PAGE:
Abstract 14134: Racial Disparities in Warfarin Time in INR Therapeutic Range in Patients With Atrial Fibrillation: Findings From the TREAT-AF Study
Background: The influence of race on quality of anticoagulation control is not known. We examined the association between race, time in INR therapeutic range (TTR), and INR monitoring intensity (INRMR).
Methods: The Retrospective Evaluation and Assessment of Therapies in AF (TREAT-AF) is retrospective cohort study of patients with newly-diagnosed AF treated in the U.S. Veterans Health Administration. National inpatient, outpatient, pharmacy, and claims data were used to identify patients diagnosed with new AF between 2004 and 2008 and prescribed warfarin within 90 days. Race was ascertained using demographic information from multiple VA sources and Medicare data. We examined the primary outcomes of INR monitoring rate and TTR of 2.0-3.0 using logistic and generalized linear and latent mixed regression models.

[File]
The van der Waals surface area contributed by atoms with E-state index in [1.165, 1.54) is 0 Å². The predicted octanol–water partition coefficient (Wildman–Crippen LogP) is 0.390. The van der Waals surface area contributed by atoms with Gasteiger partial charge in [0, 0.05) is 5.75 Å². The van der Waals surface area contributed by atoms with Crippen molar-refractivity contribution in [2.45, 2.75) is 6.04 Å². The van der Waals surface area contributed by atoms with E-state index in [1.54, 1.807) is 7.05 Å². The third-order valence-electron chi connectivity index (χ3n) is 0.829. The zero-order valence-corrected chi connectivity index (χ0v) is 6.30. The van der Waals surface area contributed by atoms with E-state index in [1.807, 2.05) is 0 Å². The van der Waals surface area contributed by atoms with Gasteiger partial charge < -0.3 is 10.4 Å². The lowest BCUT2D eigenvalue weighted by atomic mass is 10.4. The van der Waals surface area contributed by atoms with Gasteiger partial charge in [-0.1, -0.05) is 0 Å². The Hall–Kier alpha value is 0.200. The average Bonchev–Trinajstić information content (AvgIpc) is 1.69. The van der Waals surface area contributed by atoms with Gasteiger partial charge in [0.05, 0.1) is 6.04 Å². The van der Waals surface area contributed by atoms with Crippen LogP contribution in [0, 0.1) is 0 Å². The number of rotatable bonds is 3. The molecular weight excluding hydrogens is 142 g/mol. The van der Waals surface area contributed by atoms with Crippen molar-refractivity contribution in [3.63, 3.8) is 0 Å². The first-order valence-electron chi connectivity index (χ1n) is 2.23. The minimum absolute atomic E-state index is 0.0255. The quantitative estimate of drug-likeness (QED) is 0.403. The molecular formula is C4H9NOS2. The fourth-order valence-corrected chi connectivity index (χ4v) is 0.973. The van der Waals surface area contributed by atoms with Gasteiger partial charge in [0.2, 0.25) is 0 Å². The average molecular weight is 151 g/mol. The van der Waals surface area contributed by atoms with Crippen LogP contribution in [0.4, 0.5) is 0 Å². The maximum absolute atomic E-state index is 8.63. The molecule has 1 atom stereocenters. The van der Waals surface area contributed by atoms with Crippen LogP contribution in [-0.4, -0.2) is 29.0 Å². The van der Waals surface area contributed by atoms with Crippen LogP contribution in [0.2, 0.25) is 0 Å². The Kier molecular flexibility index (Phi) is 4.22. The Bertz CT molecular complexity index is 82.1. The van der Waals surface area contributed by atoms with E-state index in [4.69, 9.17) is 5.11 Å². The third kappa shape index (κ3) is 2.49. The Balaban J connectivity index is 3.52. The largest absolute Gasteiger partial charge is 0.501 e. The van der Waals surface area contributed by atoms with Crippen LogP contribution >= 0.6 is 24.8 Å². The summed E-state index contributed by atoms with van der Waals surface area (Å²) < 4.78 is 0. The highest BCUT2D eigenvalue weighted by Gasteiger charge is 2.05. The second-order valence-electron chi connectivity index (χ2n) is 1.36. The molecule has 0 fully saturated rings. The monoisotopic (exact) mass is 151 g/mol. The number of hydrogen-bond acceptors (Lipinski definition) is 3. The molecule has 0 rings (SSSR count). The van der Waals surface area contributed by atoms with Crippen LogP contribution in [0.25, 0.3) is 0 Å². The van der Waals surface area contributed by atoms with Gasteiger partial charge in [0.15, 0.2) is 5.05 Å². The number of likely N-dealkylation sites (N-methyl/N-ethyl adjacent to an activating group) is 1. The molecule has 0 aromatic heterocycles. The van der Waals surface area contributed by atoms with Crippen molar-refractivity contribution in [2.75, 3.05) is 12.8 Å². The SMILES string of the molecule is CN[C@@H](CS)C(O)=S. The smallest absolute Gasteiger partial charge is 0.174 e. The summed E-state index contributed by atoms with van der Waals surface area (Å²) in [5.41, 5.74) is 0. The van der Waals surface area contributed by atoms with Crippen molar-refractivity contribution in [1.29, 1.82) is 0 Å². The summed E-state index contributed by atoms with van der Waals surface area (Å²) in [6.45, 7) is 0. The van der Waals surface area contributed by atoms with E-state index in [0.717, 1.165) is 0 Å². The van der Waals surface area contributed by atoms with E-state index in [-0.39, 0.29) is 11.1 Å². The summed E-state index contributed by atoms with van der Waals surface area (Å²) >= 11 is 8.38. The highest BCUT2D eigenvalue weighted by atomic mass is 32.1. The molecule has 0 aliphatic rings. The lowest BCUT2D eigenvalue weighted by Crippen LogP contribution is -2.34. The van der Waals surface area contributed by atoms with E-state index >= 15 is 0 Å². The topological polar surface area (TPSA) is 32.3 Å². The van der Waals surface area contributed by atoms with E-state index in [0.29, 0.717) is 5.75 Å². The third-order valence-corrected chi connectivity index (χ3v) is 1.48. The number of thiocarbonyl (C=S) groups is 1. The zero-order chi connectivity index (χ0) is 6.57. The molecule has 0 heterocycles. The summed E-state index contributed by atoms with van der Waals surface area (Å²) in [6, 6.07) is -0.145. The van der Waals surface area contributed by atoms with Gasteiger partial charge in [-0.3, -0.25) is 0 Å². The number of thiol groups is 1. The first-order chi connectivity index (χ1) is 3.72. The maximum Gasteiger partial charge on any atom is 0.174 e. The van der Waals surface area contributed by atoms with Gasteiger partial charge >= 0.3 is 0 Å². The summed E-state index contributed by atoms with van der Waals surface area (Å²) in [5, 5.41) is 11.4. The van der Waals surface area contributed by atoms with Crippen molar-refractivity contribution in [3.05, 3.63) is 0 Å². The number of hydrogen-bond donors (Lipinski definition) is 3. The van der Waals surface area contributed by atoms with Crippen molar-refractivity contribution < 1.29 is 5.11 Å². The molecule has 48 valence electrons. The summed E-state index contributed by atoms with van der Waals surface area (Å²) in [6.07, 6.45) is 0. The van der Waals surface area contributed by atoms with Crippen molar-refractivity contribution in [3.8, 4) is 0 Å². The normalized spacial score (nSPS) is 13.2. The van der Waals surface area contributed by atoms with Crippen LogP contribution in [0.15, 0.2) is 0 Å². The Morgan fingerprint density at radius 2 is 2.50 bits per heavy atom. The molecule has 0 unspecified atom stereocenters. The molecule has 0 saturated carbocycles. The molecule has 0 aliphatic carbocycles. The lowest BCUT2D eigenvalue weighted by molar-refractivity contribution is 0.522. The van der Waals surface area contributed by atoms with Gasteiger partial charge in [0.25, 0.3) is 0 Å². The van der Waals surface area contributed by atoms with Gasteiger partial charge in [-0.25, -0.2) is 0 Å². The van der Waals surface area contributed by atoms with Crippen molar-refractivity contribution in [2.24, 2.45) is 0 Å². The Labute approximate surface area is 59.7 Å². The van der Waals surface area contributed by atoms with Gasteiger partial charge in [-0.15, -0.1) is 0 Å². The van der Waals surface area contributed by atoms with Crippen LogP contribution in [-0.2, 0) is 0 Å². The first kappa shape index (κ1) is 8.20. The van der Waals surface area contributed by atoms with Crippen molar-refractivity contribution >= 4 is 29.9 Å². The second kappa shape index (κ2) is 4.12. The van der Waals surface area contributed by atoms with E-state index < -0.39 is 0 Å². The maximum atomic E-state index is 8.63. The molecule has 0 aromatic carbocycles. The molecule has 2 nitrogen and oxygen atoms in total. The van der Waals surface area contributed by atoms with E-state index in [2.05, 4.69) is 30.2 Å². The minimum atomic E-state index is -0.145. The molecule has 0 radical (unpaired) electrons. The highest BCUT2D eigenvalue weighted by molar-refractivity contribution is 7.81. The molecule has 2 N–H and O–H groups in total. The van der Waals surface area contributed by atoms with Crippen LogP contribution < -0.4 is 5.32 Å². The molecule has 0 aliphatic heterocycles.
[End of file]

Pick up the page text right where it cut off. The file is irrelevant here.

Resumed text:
Results: In 83,161 patients on warfarin, first-year and long-term TTR for African-Americans was lower than for all other racial groups and was highest in Caucasians (Table). After adjusting for site and all patient-level covariates, African-American race was associated with a decrease in TTR by 2.9% relative to Caucasians. There was no difference by race in INR monitoring intensity, warfarin adherence (outpatient days covered with warfarin prescription), or persistence (warfarin duration before discontinuation).
Conclusion: Racial disparities in TTR are evident among African-Americans compared to other racial groups, however this is not explained by INR monitoring intensity or warfarin adherence or persistence. Whether differences could be attributable to other measures of warfarin adherence, biological differences, or other factors requires further investigation.
- © 2013 by American Heart Association, Inc.